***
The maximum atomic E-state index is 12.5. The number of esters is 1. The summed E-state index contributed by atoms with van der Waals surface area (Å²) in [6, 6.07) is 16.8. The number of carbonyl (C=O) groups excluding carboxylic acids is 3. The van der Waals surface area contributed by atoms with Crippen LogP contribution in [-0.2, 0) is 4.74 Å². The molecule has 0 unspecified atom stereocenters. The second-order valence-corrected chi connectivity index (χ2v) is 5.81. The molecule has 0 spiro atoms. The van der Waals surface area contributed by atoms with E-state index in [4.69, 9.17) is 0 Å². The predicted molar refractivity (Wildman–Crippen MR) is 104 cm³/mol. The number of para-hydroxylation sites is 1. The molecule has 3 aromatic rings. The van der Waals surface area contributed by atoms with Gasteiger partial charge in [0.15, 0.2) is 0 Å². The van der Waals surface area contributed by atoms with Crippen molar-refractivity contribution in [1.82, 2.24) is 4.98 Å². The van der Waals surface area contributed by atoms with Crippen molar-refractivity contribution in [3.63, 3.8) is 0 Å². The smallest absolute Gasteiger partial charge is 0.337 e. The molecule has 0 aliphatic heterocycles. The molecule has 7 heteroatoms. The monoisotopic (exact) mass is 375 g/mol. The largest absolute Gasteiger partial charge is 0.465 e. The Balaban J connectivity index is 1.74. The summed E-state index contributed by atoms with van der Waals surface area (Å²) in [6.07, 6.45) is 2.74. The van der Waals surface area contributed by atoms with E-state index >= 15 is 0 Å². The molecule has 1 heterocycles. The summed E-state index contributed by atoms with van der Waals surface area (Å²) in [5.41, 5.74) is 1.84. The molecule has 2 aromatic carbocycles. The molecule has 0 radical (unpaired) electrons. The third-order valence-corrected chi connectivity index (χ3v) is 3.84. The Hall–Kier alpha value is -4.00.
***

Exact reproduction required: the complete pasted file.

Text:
The maximum atomic E-state index is 12.5. The number of esters is 1. The summed E-state index contributed by atoms with van der Waals surface area (Å²) in [6, 6.07) is 16.8. The number of carbonyl (C=O) groups excluding carboxylic acids is 3. The van der Waals surface area contributed by atoms with Crippen LogP contribution in [-0.2, 0) is 4.74 Å². The molecule has 0 unspecified atom stereocenters. The second-order valence-corrected chi connectivity index (χ2v) is 5.81. The molecule has 0 spiro atoms. The van der Waals surface area contributed by atoms with E-state index in [4.69, 9.17) is 0 Å². The predicted molar refractivity (Wildman–Crippen MR) is 104 cm³/mol. The number of para-hydroxylation sites is 1. The molecule has 3 aromatic rings. The van der Waals surface area contributed by atoms with Gasteiger partial charge in [0.15, 0.2) is 0 Å². The van der Waals surface area contributed by atoms with Crippen molar-refractivity contribution in [1.82, 2.24) is 4.98 Å². The van der Waals surface area contributed by atoms with Crippen molar-refractivity contribution in [3.63, 3.8) is 0 Å². The smallest absolute Gasteiger partial charge is 0.337 e. The molecule has 0 aliphatic heterocycles. The molecule has 7 heteroatoms. The monoisotopic (exact) mass is 375 g/mol. The largest absolute Gasteiger partial charge is 0.465 e. The Balaban J connectivity index is 1.74. The summed E-state index contributed by atoms with van der Waals surface area (Å²) in [6.07, 6.45) is 2.74. The van der Waals surface area contributed by atoms with E-state index >= 15 is 0 Å². The molecule has 1 heterocycles. The summed E-state index contributed by atoms with van der Waals surface area (Å²) in [5.41, 5.74) is 1.84. The molecule has 2 aromatic carbocycles. The molecule has 0 radical (unpaired) electrons. The third-order valence-corrected chi connectivity index (χ3v) is 3.84. The Hall–Kier alpha value is -4.00.